Right-wing smear artist James O’Keefe, known for his discredited, doctored probes into ACORN, NPR and CNN is now trying to “prove” the existence of massive voter fraud. He held a fundraiser today to support his efforts and was joined by none other than the Attorney General of South Carolina.
Apparently, South Carolina’s top prosecutor, Republican Alan Wilson, has no problem aiding an activist who not only has deceptively manipulated and edited videos of his past “stings” but also “received three years of probation, a fine of $1,500 and 100 hours of community service” after pleading guilty “to entering real property belonging to the United States under false pretenses.” O’Keefe and his cohorts dressed up as telephone workers and tried to tamper with the phones of Senator Mary Landrieu’s office.
Attorney General Wilson praised O’Keefe and criticized the Justice Department for putting a hold on the state’s discriminatory voter ID law:
South Carolina's top prosecutor defended the state's contested voter Identification law Tuesday at an event that doubled as a fundraiser for a conservative activist known for his undercover videos.
Attorney General Alan Wilson appeared before about a dozen people Tuesday with activist James O'Keefe in Columbia, who founded the Washington-based nonprofit, Project Veritas.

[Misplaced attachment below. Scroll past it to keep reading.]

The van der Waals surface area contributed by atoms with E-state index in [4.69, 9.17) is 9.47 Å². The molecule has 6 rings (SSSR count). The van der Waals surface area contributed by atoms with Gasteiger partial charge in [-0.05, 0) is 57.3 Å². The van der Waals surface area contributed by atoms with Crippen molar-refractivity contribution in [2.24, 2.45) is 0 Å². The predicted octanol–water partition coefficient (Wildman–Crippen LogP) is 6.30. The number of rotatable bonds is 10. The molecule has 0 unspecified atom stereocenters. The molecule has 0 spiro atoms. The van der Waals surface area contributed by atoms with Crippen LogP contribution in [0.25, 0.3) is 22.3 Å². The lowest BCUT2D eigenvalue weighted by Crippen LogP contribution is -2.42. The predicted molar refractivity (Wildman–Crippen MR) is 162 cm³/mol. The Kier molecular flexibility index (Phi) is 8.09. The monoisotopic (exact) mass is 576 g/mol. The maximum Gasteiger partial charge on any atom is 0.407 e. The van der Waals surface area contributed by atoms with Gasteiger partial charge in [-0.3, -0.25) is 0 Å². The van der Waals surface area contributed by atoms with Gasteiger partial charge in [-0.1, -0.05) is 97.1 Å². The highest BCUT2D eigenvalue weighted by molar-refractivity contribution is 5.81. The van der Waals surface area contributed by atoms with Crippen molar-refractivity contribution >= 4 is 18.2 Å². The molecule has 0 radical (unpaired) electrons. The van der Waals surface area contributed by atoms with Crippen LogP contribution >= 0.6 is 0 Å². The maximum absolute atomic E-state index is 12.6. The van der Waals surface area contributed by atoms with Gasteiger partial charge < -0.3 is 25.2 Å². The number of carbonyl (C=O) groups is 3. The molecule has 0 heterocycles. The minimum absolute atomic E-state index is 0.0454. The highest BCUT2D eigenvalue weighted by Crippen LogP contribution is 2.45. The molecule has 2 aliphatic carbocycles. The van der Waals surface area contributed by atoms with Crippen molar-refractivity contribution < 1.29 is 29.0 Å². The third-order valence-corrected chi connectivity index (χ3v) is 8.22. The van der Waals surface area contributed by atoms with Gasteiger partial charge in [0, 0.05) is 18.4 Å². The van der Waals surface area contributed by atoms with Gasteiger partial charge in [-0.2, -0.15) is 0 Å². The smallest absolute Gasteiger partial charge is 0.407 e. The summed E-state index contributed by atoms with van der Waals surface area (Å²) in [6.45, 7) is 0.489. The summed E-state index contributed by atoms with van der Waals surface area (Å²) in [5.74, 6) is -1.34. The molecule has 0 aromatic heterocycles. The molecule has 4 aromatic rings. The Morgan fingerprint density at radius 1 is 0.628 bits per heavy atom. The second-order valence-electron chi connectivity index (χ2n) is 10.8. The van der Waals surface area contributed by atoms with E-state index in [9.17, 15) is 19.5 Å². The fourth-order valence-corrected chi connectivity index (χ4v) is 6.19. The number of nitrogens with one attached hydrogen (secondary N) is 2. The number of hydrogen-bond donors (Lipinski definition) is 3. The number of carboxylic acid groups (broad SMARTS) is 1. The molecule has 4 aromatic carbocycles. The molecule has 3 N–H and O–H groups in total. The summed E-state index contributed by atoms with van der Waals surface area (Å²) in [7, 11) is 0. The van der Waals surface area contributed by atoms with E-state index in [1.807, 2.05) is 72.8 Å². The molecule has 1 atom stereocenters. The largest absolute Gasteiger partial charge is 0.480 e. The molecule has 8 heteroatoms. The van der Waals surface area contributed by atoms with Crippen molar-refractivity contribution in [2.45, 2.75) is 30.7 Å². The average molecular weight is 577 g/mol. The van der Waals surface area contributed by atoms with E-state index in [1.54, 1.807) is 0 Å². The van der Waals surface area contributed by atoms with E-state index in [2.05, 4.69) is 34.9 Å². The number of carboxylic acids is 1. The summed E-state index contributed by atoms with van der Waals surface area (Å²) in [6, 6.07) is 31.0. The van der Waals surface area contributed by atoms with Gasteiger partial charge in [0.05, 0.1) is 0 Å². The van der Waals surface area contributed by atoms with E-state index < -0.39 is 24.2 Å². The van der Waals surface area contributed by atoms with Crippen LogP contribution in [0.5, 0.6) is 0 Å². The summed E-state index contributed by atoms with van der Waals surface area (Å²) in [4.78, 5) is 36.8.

O'Keefe told the gathering he intends to make more videos, in which he pledged to "actually catch voter fraud as it actually happens." "We plan to actually catch non-citizens voting," O'Keefe said, but he didn't say where or when he thought that might happen.
Wilson lauded O'Keefe and criticized the Justice Department's intervention in the South Carolina case.
"What the Justice Department did was deny South Carolina voters the protection of law," he said.
Yesterday, Phyllis Schlafly traveled to South Carolina to speak to at The Citadel, which now offers a course entitled the "Conservative Intellectual Tradition in America."
Speaking to an all-male audience, Schlafly assured them that women don't care about the issue of contraception and warned them not to date feminists: